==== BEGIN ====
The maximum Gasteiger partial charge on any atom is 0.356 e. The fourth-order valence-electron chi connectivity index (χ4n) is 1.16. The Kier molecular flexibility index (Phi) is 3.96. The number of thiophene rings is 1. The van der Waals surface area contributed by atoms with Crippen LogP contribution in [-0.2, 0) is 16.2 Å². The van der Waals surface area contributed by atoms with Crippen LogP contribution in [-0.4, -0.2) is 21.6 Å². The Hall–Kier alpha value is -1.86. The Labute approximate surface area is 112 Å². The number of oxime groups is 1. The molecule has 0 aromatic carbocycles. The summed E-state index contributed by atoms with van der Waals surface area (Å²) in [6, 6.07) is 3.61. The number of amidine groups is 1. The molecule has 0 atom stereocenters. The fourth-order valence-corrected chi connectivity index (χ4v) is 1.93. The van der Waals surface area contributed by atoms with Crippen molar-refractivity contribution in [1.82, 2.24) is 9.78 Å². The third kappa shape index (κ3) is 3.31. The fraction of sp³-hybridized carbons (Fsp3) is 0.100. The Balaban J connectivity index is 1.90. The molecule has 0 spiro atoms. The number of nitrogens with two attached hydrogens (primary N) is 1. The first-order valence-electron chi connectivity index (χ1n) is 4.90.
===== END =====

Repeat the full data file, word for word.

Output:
The maximum Gasteiger partial charge on any atom is 0.356 e. The fourth-order valence-electron chi connectivity index (χ4n) is 1.16. The Kier molecular flexibility index (Phi) is 3.96. The number of thiophene rings is 1. The van der Waals surface area contributed by atoms with Crippen LogP contribution in [-0.2, 0) is 16.2 Å². The van der Waals surface area contributed by atoms with Crippen LogP contribution in [-0.4, -0.2) is 21.6 Å². The Hall–Kier alpha value is -1.86. The Labute approximate surface area is 112 Å². The number of oxime groups is 1. The molecule has 0 aromatic carbocycles. The summed E-state index contributed by atoms with van der Waals surface area (Å²) in [6, 6.07) is 3.61. The number of amidine groups is 1. The molecule has 0 atom stereocenters. The fourth-order valence-corrected chi connectivity index (χ4v) is 1.93. The van der Waals surface area contributed by atoms with Crippen molar-refractivity contribution in [1.82, 2.24) is 9.78 Å². The third kappa shape index (κ3) is 3.31. The fraction of sp³-hybridized carbons (Fsp3) is 0.100. The Balaban J connectivity index is 1.90. The molecule has 0 spiro atoms. The number of nitrogens with two attached hydrogens (primary N) is 1. The first-order valence-electron chi connectivity index (χ1n) is 4.90.